The cars that saved their companies are the true heroes of our hobby, that often don’t get celebrated. The mightiest fall the hardest and indeed, many marque’s that are to all appearances immovable titans today, have been through times of near-terminal ill-fortune. It’s those do or die moments that have given birth to some of the all-time great cars. We count down eleven of the best...
The cars that saved the company
Perhaps the first car that saved the brand in the high-industrial post-war era is none other than the BMW 700. BMW? In trouble? Never. Well, in the late 1950s BMW was stuck with a model range that buyers couldn’t relate to and consequently, life-threateningly uninspiring sales figures. The 700, with its revolutionary (for BMW) monocoque structure, did the business, as a coupe, cabriolet and a saloon. By the end of its run in 1965, near-on 200,000 had been sold and BMW had the foundations upon which to build what would become one of the great motoring brands.
Land Rover Discovery
The Discovery is perhaps in many ways the great grandfather of the crossover. In 1989, Land Rover needed to diversify its line-up beyond cars for the Landed. The Discovery married the plush (ish) Range Rover underpinning with a utilitarian but not quite agricultural body and seven seats at a more accessible price.
It was the Land Rover for the people, laying the groundwork for the Freelander which further explored that market. Of course, from the Freelander and cars like it, many marques realised a high driving position and chubbier styling could prove a boon for ‘regular’ cars and so the crossover was born. That’s right green-laners, the cars you hate came from the cars you love. We’ll take your angry comments down below…
The Ford Mondeo was a massive risk for Ford on release in 1993. It traded the ageing but beloved rear-driven platform for an innovative front-drive layout with transverse engines. It took a massive investment, both in terms of the development of the car and its production.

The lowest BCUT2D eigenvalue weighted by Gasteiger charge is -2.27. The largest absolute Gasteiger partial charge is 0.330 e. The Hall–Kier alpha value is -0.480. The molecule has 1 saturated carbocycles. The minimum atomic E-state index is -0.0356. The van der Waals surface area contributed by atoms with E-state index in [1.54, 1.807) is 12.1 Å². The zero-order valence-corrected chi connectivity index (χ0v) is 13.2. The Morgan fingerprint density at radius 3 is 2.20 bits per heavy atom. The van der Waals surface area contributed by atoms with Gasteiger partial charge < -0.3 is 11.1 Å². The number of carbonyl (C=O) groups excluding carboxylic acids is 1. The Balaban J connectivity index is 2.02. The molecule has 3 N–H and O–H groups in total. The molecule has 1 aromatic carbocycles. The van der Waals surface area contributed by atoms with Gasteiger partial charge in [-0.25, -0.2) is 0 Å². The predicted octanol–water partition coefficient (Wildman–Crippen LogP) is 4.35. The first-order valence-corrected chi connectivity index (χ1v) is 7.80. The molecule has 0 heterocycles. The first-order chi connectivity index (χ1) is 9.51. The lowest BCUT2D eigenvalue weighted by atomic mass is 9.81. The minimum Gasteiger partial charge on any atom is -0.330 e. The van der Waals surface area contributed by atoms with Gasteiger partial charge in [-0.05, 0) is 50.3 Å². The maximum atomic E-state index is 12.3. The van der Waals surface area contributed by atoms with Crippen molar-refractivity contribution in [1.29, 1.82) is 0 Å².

As we all know, it was an egalitarian smash hit, proving to be a car to transcend class divides with its sheer brilliance. World-class driving dynamics, clever engineering and modern curvaceous styling appealed to all. It dragged Ford out of the 1980s doldrums and firmly into its fast track to the 21st Century.
Aston Martin DB7 and DB9
Aston Martin is one of those companies where you could make the case for many of its cars being its saviour. Owing, of course, to the amount of times it’s been in trouble. The latest candidate is the DBX but we’d like to talk about the DB7 and latterly to a lesser degree, the DB9.
Ian Callum’s masterclass in automotive beauty debuted in 1993 with looks six generations on from the fusty old DB6. This low-slung exotic coupe is considered by many to be one of the most beautiful cars ever made. It proved a comparative sales hit at the time and shored up Aston’s prospects in the eyes of parent company Ford. The DB9 effectively did the exact same thing ten years on, setting the precedent for a modernised, contemporary Aston.
Lotus is another one that’s consistently flirted with disaster. In the 1990s, the Esprit was ageing and expensive, and the brilliant but misunderstood Elan was underperforming. The marque needed a stroke of genius… and that’s exactly what it got.
The Elise was a comparatively cheap-to-build, highly advanced, super lightweight sportscar that reminded the world what Lotus was all about and what it could do. The bonded extruded aluminium chassis was a revelation, allowing, along with the lightweight fibreglass bodywork, a scarcely-believable curb weight of 755kg. Perhaps the biggest testament to the importance of the Elise is the fact that only now in 2021, after 25 years, is the largely unchanged model going out of production.
Bentley Continental GT